Coming to us across twelve centuries, the prophecy about the coming of the Shambhala warriors illustrates the challenges we face in the Great Turning and the strengths we can bring to it. Johanna learned in 1980 from Tibetan friends in India, who were coming to believe that this ancient prophecy referred to this very planet-time. She often recounts it in workshops, for the signs it foretold are recognizable now, signs of great danger.
These are varying interpretations of this prophecy, some portray the coming of the kingdom of shambhala as an internal event, a metaphor for one’s inner spiritual journey independent of the world around us. Others present it as an entirely external event that will unfold independent of what we may choose to do or what our participation may be in healing of our world, a third version of the prophecy was given to Johanna by her friend and teacher Choegyal Rimpoche of the Tashi Jung community in northern India.
“There comes a time when all life on Earth is in danger. Great barbarian powers have risen. Although these powers spend their wealth in preparations to annihilate one another, they have much in common: weapons of unfathomable destructive power, and technologies that lay waste our world. In this era, when the future of sentient life hangs by the frailest of threads, the kingdom of Shambhala emerges.
You cannot go there, for it is not a place; it is not a geopolitical entity. It exists in the ears and minds of the Shambhala warriors – that is the term Choegyal used, “warriors” Nor can you recognize a Shamhbala warrior when you see her or him, for they wear no uniforms or insignia, and they carry no banners. They have no barricades on which to threaten the enemy, or behind which they can hide to rest or regroup. They do not even have any home turf. Always they must move on the terrain of the barbarians themselves.
Now the time comes when great courage – moral and physical courage – is required of the Shambhala warriors, for they must go into the very heart of the barbarian power, into the pits and pockets and citadels where the weapons are kept, to dismantle them. To dismantle weapons, in every sense of the word, they must go into the corridors of power where decisions are made.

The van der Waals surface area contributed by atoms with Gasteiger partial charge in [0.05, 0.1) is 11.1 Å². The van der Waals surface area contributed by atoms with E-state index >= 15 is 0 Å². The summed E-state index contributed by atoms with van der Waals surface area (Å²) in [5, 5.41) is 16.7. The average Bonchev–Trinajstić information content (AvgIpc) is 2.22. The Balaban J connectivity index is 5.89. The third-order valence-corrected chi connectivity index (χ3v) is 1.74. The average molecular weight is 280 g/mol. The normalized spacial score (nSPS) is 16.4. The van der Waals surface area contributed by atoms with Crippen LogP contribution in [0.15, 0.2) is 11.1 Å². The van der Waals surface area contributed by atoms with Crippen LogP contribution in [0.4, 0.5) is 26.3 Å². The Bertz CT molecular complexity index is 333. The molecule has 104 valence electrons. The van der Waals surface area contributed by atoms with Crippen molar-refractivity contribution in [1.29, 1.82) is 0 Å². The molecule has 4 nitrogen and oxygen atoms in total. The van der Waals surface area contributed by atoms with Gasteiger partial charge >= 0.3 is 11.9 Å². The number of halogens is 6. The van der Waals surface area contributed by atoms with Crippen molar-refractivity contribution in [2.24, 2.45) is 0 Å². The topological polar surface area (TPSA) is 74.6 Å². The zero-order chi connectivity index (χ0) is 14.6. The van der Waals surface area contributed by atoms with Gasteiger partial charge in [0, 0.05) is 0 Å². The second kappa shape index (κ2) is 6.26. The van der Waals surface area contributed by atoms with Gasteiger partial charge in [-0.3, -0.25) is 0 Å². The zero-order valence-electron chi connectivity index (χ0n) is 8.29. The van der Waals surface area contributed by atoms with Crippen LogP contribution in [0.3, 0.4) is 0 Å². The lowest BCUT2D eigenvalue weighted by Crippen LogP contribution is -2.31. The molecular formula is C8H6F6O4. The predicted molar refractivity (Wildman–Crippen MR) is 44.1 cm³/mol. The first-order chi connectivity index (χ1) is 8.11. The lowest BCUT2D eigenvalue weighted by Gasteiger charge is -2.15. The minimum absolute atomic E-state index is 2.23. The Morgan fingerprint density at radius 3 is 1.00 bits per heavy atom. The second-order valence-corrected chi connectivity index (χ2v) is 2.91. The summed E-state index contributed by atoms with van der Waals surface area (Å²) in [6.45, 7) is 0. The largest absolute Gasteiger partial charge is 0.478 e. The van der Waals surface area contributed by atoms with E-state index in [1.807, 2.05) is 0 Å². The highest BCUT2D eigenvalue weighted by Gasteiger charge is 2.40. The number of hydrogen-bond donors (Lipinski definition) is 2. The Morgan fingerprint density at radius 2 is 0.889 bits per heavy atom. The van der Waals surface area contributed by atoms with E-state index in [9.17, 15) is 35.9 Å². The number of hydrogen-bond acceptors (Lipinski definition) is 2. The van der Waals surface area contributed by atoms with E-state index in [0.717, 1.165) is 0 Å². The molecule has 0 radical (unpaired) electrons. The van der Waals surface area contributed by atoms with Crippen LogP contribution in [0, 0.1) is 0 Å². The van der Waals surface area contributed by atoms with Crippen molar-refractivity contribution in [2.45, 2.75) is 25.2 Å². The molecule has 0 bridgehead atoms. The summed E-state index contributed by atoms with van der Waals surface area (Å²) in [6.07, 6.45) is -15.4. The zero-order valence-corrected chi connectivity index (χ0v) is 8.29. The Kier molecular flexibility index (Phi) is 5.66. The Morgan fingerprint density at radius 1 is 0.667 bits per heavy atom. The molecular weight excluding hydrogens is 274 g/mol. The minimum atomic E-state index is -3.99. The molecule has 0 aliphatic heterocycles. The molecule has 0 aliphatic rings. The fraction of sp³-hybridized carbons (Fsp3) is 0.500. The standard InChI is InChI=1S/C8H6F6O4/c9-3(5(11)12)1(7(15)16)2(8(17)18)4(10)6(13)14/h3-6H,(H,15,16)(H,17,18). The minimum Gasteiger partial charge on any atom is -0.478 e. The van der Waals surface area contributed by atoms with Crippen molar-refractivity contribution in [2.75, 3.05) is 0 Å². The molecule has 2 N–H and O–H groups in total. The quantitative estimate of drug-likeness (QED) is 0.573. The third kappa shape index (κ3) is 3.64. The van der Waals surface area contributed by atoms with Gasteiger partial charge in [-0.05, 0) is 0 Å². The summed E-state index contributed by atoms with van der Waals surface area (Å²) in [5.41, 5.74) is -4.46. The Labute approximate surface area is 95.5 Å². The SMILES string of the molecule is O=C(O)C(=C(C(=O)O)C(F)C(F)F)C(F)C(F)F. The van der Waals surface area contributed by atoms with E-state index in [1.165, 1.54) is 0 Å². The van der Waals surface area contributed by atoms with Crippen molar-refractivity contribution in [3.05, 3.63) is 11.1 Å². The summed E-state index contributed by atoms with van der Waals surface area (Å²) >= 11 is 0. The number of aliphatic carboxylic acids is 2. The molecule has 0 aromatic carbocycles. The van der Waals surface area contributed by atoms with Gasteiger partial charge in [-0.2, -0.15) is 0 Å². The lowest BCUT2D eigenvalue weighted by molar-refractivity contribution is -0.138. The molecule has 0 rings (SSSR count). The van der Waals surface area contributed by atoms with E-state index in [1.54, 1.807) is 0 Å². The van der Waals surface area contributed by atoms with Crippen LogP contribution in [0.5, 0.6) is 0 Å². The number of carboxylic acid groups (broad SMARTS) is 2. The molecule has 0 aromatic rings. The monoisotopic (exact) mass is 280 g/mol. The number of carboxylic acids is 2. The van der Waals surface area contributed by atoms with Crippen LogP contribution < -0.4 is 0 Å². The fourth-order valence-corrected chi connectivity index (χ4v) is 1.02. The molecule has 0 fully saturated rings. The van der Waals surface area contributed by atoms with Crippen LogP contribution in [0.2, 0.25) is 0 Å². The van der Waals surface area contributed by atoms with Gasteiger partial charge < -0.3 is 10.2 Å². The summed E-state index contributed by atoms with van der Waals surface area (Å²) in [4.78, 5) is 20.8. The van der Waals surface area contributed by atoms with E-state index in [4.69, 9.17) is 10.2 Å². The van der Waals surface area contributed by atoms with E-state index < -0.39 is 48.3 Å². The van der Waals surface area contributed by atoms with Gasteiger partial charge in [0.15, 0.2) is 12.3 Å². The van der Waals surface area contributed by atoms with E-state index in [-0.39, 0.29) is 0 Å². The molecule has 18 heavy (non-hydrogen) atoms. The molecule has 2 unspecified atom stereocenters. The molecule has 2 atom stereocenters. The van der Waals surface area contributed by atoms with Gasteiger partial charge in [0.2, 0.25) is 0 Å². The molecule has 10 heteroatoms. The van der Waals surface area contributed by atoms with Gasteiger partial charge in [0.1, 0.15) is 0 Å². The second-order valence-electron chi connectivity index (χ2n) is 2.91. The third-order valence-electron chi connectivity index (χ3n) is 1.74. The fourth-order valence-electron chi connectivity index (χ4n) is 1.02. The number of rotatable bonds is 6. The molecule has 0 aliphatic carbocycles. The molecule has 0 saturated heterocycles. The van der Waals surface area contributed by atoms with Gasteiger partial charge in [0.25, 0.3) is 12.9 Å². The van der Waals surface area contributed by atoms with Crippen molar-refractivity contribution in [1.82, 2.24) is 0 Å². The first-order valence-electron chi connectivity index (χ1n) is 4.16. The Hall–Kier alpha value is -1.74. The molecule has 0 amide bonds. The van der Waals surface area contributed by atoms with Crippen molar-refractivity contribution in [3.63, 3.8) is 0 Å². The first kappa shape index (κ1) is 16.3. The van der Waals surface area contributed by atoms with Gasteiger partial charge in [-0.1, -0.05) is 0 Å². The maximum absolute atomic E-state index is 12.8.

The Shambhala warriors have the courage to do this because they know that these weapons are manomaya. They are “mind-made”. Made by the human mind, they can be unmade by the human mind. The Shambhala warriors know that the dangers threatening life on Earth are not visited upon us by any extraterrestrial power, satanic deities, or pre-ordained evil fate. They arise from our own decisions, our own lifestyles, and our own relationships.
So in this time, the Shambhala warriors go into training. When Choegyal said this Joanna asked “How do they train?” They train, he said, in the use of two weapons. “What weapons?” And he held up his hands in the way lamas hold the ritual objects of dorje and bell in the lama dance.
The weapons are compassion and insight. Both are necessary he said. You have to have compassion because it gives you the juice, the power, the passion to move. It means not to be afraid of the pain of the world. Then you can open to it, step forward, act. But that weapon by itself is not enough. It can burn you out, so you need the other – you need insight into the radical interdependence of all phenomena. With the wisdom you know that it is not a battle between “good guys” and “bad guys”, because the line between good and evil runs through the landscape of every human heart. With insight into our profound inter-relatedness – our deep ecology –you know that actions undertaken with pure intent have repercussions throughout the web of life, beyond what you can measure or discern. By itself, that insight may appear too cool, too conceptual, to sustain you and keep you moving, so you need the heat of compassion. Together these two can sustain us as agents of wholesome change. They are gifts for us to claim now in the healing of the world.
These two weapons of the Shambhala warrior represent two essential aspects of the Work that Reconnects. One is the recognition and experience of our pain for the world. The other is recognition and experience of our radical, empowering interconnectedness with all life.
The Work that Reconnects belongs to a much larger cycle of time than our fragmented attention spans, so it is very important to just keep on going. Listen to how Poet Rainer Marie Rilke puts it, in a poem in which he lets God speak:
“You, sent out beyond your recall, go to the limits of your longing, Embody me.
Flare up like flame and make big shadows I can move in.
Let everything happen to you: beauty and terror. Just keep going. No feeling is final. Don’t let yourself lose me.
Nearby is the country they call life. You will know it by its seriousness. Give me your hand.”
From “Coming Back to Life” by Johanna Macy page 60, 61, 62